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Dear Co-investors, we are writing this letter to share some ideas with you in a less formal (but equally valuable) way than through our periodic reports. We believe that a good relationship must be based on transparency and trust. It is important to us that our Co-investors share our philosophy, beliefs, approach and patience. To this end, we want to explain what we do as simply as possible. We describe you as 'Co-investors' because we see our relationship as a partnership in which your role is crucial and because we manage this fund as if it were our own money – which is indeed partly the case... ('Skin in the game!’; 'We eat our own cooking!'). Happy reading!

‘Investing consists of one thing: dealing with the future. As none of us can know the future with certainty, risk is the essential element in investing.’ – Howard Marks

Let's start by reiterating our objective, which is to provide a higher risk-adjusted total return than the global equity markets over a full cycle, by investing in high-quality companies offering attractive, sustainable and growing dividends.

What do we mean by risk? Risk is largely unmeasurable.

To better understand this point, let's look at Guardiola’s Barça. This team won every possible trophy, not by having the best attack in history or a defensive wall preventing a record number of opponents’ goal-scoring opportunities, but instead through its very high ball-possession rate, averaging around 70%. This means that the team had twice as much ball possession as its opponent, which greatly reduced the risk of the opposition's potential scoring opportunities. The strength of the team lay in an invisible, unmeasurable element: opponents’ opportunities that never materialised.

The same goes for equities. For example, achieving a 10% performance with 'a Unilever' (bought at a reasonable valuation of course) is, in our opinion, much more valuable than achieving a 10% performance with 'a niche biotech' since the number of potentially (un)favourable scenarios is very different for these two companies and the probability of survival/success bears no comparison. Unilever is a very profitable company with a strong balance sheet, a leader in 81% of its categories/countries by virtue of many strong brands that have been meeting the primary needs of billions of people every day for decades. It also has a huge distribution network in 190 countries, low-cost production capacity on every continent and enormous innovation and marketing power. In contrast, the ‘niche biotech’ needs external capital and a 1 in a X,000 chance of its drug reaching the market before it could ever become profitable.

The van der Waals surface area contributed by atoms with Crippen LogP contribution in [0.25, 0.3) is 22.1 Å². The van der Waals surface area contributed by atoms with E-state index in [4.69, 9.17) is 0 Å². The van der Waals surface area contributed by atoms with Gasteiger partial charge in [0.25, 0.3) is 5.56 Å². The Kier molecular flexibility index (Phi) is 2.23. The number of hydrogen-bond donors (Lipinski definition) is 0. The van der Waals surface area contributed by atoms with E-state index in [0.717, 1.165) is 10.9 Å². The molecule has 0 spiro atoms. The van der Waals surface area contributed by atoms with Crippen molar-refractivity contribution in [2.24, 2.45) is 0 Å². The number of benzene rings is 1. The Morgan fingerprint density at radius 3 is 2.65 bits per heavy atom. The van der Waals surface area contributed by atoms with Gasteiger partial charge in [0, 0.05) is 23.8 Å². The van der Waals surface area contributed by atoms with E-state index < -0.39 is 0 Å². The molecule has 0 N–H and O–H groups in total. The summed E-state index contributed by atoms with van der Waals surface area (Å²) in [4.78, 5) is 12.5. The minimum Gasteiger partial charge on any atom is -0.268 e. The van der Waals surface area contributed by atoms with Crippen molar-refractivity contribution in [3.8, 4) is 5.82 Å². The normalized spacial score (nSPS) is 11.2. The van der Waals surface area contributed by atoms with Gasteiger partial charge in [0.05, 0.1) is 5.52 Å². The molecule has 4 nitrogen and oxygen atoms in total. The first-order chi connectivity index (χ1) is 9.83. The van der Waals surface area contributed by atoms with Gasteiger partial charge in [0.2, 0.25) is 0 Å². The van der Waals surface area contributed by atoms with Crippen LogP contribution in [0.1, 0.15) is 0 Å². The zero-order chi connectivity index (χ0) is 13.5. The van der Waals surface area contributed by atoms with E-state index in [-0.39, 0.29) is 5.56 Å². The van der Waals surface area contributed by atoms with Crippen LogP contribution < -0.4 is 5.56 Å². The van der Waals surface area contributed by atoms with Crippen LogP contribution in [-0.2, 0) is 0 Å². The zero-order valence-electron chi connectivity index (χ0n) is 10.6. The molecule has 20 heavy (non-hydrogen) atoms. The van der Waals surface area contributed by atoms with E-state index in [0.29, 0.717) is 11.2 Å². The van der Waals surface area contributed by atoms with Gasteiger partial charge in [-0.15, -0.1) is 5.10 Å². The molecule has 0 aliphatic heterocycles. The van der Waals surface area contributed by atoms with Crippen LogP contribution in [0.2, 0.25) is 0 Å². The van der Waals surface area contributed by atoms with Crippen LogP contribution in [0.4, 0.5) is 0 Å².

There are also many possible routes to finally achieving this 10% performance. Although volatility offers opportunities for long-term investors, most women and men on our planet are more comfortable with shortcuts rather than journeys that include a 50% loss in the process and require a strong heart and the courage not to sell in the meantime...

Simply admiring the performance of investment funds without meticulously studying the method and above all the risks involved makes no sense to us. It is a bit like judging the work of an architect by admiring the beauty of some of her or his bridges while ignoring the fact that other badly designed ones have collapsed.